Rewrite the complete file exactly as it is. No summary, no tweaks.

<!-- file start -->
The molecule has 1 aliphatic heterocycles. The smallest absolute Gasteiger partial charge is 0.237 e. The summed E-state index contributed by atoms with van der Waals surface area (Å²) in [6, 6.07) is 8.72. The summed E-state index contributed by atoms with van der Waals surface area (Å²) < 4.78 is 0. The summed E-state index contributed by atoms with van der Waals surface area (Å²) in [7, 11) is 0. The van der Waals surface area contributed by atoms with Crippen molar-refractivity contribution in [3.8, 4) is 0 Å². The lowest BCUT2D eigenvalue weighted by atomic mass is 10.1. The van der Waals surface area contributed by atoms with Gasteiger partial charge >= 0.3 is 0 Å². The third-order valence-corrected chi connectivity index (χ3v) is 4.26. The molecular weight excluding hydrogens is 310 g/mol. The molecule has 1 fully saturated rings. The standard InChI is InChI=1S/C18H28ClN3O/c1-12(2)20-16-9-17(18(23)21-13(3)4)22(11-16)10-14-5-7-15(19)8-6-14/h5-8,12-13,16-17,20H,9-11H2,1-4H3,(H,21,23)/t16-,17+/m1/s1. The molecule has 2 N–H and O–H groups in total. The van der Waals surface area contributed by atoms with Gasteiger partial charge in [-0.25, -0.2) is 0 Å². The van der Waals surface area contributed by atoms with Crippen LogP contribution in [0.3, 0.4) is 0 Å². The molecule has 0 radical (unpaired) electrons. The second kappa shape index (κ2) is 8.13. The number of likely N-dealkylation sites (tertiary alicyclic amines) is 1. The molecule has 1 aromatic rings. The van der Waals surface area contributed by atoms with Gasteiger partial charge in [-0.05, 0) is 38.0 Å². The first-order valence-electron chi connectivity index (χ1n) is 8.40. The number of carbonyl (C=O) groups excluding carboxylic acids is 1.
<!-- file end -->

The molecule has 1 aliphatic heterocycles. The smallest absolute Gasteiger partial charge is 0.237 e. The summed E-state index contributed by atoms with van der Waals surface area (Å²) in [6, 6.07) is 8.72. The summed E-state index contributed by atoms with van der Waals surface area (Å²) < 4.78 is 0. The summed E-state index contributed by atoms with van der Waals surface area (Å²) in [7, 11) is 0. The van der Waals surface area contributed by atoms with Crippen molar-refractivity contribution in [3.8, 4) is 0 Å². The lowest BCUT2D eigenvalue weighted by atomic mass is 10.1. The van der Waals surface area contributed by atoms with Gasteiger partial charge >= 0.3 is 0 Å². The third-order valence-corrected chi connectivity index (χ3v) is 4.26. The molecular weight excluding hydrogens is 310 g/mol. The molecule has 1 fully saturated rings. The standard InChI is InChI=1S/C18H28ClN3O/c1-12(2)20-16-9-17(18(23)21-13(3)4)22(11-16)10-14-5-7-15(19)8-6-14/h5-8,12-13,16-17,20H,9-11H2,1-4H3,(H,21,23)/t16-,17+/m1/s1. The molecule has 2 N–H and O–H groups in total. The van der Waals surface area contributed by atoms with Gasteiger partial charge in [-0.25, -0.2) is 0 Å². The van der Waals surface area contributed by atoms with Crippen LogP contribution in [0.3, 0.4) is 0 Å². The molecule has 0 radical (unpaired) electrons. The second kappa shape index (κ2) is 8.13. The number of likely N-dealkylation sites (tertiary alicyclic amines) is 1. The molecule has 1 aromatic rings. The van der Waals surface area contributed by atoms with Gasteiger partial charge in [-0.05, 0) is 38.0 Å². The first-order valence-electron chi connectivity index (χ1n) is 8.40. The number of carbonyl (C=O) groups excluding carboxylic acids is 1.